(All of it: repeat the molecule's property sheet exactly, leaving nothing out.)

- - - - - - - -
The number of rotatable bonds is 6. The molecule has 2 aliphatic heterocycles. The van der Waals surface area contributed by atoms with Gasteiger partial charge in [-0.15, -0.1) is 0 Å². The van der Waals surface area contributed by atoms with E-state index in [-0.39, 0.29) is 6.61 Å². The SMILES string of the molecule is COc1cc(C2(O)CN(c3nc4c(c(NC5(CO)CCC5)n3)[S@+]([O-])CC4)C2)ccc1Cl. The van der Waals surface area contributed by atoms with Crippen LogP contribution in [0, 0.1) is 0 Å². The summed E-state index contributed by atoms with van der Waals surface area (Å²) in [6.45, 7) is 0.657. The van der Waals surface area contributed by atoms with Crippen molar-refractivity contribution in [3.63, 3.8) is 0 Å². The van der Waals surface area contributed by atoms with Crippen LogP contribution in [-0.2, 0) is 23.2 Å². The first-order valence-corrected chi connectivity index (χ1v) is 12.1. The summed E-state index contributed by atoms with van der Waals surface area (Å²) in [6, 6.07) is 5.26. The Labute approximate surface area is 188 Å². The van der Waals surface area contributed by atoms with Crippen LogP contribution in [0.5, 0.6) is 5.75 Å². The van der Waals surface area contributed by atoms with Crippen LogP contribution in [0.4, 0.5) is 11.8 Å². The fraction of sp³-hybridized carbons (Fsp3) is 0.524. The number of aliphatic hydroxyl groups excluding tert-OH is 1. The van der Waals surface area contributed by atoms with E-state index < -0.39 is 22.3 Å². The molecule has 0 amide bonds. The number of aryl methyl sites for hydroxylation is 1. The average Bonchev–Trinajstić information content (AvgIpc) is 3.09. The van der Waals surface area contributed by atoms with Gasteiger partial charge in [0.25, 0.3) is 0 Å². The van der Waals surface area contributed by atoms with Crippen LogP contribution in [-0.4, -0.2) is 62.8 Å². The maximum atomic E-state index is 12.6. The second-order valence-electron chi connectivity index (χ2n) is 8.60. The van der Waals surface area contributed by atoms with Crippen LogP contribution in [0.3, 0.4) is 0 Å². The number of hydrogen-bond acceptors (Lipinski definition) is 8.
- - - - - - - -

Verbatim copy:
The number of rotatable bonds is 6. The molecule has 2 aliphatic heterocycles. The van der Waals surface area contributed by atoms with Gasteiger partial charge in [-0.15, -0.1) is 0 Å². The van der Waals surface area contributed by atoms with E-state index in [-0.39, 0.29) is 6.61 Å². The SMILES string of the molecule is COc1cc(C2(O)CN(c3nc4c(c(NC5(CO)CCC5)n3)[S@+]([O-])CC4)C2)ccc1Cl. The van der Waals surface area contributed by atoms with Crippen LogP contribution in [0, 0.1) is 0 Å². The summed E-state index contributed by atoms with van der Waals surface area (Å²) in [6.45, 7) is 0.657. The van der Waals surface area contributed by atoms with Crippen molar-refractivity contribution in [3.63, 3.8) is 0 Å². The van der Waals surface area contributed by atoms with Crippen LogP contribution in [-0.2, 0) is 23.2 Å². The first-order valence-corrected chi connectivity index (χ1v) is 12.1. The summed E-state index contributed by atoms with van der Waals surface area (Å²) in [6, 6.07) is 5.26. The Labute approximate surface area is 188 Å². The van der Waals surface area contributed by atoms with Crippen LogP contribution in [0.5, 0.6) is 5.75 Å². The van der Waals surface area contributed by atoms with Crippen LogP contribution in [0.4, 0.5) is 11.8 Å². The fraction of sp³-hybridized carbons (Fsp3) is 0.524. The number of aliphatic hydroxyl groups excluding tert-OH is 1. The van der Waals surface area contributed by atoms with E-state index < -0.39 is 22.3 Å². The molecule has 0 amide bonds. The number of aryl methyl sites for hydroxylation is 1. The average Bonchev–Trinajstić information content (AvgIpc) is 3.09. The van der Waals surface area contributed by atoms with Gasteiger partial charge in [0.25, 0.3) is 0 Å². The van der Waals surface area contributed by atoms with Crippen LogP contribution in [-0.4, -0.2) is 62.8 Å². The maximum atomic E-state index is 12.6. The second-order valence-electron chi connectivity index (χ2n) is 8.60. The van der Waals surface area contributed by atoms with Crippen LogP contribution in [0.3, 0.4) is 0 Å². The number of hydrogen-bond acceptors (Lipinski definition) is 8.